1. Not finding help here? Sign up for a free 30min tutor trial with Chegg Tutors
    Dismiss Notice
Dismiss Notice
Join Physics Forums Today!
The friendliest, high quality science and math community on the planet! Everyone who loves science is here!

Molar Ratios

  1. Feb 16, 2006 #1
    Can I use molar ratios for gasses, solids, and aqueous solutions all in one equation?

    For instance: Mg(s) + 2 HCL(aq) -> MgCl2(aq) + H2(g)

    Can I say that if i had 2 moles of Mg I would have 2 moles of H2. Does this trick have anything to do with Amedeo Avogadro?
  2. jcsd
  3. Feb 16, 2006 #2


    User Avatar
    Science Advisor

    Yes, you can do that.

    In the reaction you gave,
    Mg(s) + 2 HCL(aq) -> MgCl2(aq) + H2(g)
    You can see that there is a 1:1 ratio for every mole of Mg reacted to Hydrogen gas produced. So if two moles of Mg were to react, 2 moles of H2 would be produced.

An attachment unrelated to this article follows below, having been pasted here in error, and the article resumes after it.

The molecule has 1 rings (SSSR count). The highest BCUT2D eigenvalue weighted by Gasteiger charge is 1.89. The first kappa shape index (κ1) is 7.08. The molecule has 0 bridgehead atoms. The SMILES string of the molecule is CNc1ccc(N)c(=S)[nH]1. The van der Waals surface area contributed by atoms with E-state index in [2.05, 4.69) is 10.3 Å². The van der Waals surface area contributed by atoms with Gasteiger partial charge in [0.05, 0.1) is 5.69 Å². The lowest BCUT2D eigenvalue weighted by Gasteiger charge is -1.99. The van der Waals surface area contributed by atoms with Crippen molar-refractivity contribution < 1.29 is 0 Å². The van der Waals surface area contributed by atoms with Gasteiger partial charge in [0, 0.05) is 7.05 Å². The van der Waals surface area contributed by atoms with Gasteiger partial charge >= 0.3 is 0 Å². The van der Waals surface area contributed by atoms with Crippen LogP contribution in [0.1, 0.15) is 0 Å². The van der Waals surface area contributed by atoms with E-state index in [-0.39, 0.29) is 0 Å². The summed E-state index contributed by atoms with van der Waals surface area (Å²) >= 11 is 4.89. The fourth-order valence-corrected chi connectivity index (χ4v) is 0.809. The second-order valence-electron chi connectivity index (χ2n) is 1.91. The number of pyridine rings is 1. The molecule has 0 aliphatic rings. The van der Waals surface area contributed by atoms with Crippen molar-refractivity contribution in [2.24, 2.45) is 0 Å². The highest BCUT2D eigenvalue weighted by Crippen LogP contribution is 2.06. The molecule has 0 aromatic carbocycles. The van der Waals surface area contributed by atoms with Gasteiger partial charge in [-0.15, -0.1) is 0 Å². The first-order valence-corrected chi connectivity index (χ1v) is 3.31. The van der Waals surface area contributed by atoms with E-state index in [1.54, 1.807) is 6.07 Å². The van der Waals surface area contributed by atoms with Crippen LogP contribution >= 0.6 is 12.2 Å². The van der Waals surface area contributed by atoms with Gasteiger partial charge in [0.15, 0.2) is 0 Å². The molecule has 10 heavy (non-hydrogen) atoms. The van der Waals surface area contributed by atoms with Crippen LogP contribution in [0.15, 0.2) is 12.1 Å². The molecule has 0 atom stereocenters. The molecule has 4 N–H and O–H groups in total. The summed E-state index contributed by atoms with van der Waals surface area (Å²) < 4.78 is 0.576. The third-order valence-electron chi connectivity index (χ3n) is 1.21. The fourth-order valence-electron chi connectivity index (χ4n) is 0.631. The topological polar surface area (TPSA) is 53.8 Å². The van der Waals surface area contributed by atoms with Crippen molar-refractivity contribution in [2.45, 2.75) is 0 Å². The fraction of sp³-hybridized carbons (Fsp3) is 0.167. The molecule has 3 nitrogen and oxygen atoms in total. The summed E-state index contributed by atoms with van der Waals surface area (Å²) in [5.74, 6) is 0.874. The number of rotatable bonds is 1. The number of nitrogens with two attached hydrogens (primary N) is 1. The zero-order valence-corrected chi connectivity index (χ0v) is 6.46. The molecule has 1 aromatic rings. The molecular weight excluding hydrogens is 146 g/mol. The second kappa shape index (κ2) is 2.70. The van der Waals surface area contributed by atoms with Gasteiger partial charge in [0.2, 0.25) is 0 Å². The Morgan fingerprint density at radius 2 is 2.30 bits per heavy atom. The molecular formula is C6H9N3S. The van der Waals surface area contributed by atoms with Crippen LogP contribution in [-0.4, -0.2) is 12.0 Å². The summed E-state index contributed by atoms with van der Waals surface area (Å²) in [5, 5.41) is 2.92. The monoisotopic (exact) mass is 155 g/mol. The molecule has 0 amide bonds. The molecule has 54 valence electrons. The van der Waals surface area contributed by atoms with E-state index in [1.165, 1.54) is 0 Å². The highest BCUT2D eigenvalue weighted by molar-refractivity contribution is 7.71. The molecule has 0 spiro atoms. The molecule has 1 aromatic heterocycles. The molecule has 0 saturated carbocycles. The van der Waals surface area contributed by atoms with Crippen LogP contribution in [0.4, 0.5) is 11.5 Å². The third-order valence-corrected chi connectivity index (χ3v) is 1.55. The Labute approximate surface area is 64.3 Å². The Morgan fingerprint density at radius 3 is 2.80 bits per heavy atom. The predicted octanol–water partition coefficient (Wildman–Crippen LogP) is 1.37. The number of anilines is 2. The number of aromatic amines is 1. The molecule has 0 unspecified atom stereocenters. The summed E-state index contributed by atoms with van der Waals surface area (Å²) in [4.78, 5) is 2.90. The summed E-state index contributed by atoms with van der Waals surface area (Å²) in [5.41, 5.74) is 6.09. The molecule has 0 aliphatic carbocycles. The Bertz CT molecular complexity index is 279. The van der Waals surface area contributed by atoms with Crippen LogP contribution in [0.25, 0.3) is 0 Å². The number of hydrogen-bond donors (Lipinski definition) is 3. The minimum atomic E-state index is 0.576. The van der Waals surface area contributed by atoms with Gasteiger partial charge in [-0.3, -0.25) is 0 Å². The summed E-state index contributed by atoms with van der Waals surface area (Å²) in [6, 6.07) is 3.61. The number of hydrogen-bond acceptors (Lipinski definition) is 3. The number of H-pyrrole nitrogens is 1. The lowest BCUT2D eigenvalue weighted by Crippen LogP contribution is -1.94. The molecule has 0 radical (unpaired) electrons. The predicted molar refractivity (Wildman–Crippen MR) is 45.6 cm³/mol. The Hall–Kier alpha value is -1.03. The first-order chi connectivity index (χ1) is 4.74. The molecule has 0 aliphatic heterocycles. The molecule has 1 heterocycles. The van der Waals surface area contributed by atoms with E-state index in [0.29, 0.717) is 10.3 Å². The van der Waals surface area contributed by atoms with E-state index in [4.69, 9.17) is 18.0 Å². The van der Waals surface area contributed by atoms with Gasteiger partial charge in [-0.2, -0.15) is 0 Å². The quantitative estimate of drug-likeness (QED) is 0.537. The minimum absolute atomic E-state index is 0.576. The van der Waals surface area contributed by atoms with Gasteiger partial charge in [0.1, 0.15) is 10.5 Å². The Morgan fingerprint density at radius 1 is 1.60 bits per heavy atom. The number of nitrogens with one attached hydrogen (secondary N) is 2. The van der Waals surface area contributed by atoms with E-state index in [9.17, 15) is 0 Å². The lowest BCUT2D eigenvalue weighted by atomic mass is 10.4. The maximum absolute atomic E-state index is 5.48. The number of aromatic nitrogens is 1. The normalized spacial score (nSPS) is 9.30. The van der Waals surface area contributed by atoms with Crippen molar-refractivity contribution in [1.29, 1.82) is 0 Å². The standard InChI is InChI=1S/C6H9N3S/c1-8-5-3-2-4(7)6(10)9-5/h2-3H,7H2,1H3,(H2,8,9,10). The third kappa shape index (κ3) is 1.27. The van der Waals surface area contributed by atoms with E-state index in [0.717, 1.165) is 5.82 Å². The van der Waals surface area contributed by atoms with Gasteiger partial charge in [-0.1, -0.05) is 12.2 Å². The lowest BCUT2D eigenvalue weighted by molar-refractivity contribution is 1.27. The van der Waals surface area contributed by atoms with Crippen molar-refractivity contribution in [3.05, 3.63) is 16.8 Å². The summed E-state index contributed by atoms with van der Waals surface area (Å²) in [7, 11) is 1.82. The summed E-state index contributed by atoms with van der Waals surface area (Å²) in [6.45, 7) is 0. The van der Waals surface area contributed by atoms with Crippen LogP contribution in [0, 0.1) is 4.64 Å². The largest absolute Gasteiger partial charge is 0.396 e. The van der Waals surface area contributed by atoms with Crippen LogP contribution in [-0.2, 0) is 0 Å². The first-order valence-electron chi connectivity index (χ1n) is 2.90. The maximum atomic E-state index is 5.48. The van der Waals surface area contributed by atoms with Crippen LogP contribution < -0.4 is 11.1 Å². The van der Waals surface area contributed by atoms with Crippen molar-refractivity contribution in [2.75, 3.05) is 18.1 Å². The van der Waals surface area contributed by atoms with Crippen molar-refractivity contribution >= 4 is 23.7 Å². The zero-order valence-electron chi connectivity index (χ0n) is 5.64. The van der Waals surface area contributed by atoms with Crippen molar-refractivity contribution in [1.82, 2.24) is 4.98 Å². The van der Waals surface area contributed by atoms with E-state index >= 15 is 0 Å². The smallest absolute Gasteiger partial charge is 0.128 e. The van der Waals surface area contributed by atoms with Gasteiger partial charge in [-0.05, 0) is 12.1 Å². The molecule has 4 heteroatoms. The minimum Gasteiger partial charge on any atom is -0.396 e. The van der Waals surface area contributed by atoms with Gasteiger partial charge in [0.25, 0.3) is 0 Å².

4. Feb 16, 2006 #3
    Thanks man.

    Does this have anything to do with Avogadro's hypothesis?
    Last edited: Feb 16, 2006
  5. Feb 16, 2006 #4


    User Avatar
    Science Advisor

    The coeffients in the reaction are meant to show the ratio of each substance being reacted/produced.
    The coeffients could mean the number of moles but they could also mean the number of individual atoms/molecules too.
Know someone interested in this topic? Share this thread via Reddit, Google+, Twitter, or Facebook

Have something to add?

Similar Discussions: Molar Ratios
  1. Molarity notation (Replies: 17)

  2. Molar mass (Replies: 7)

  3. Molality and molarity (Replies: 2)

  4. Molar Enthalpy (Replies: 2)

  5. Molar Absorptivity (Replies: 1)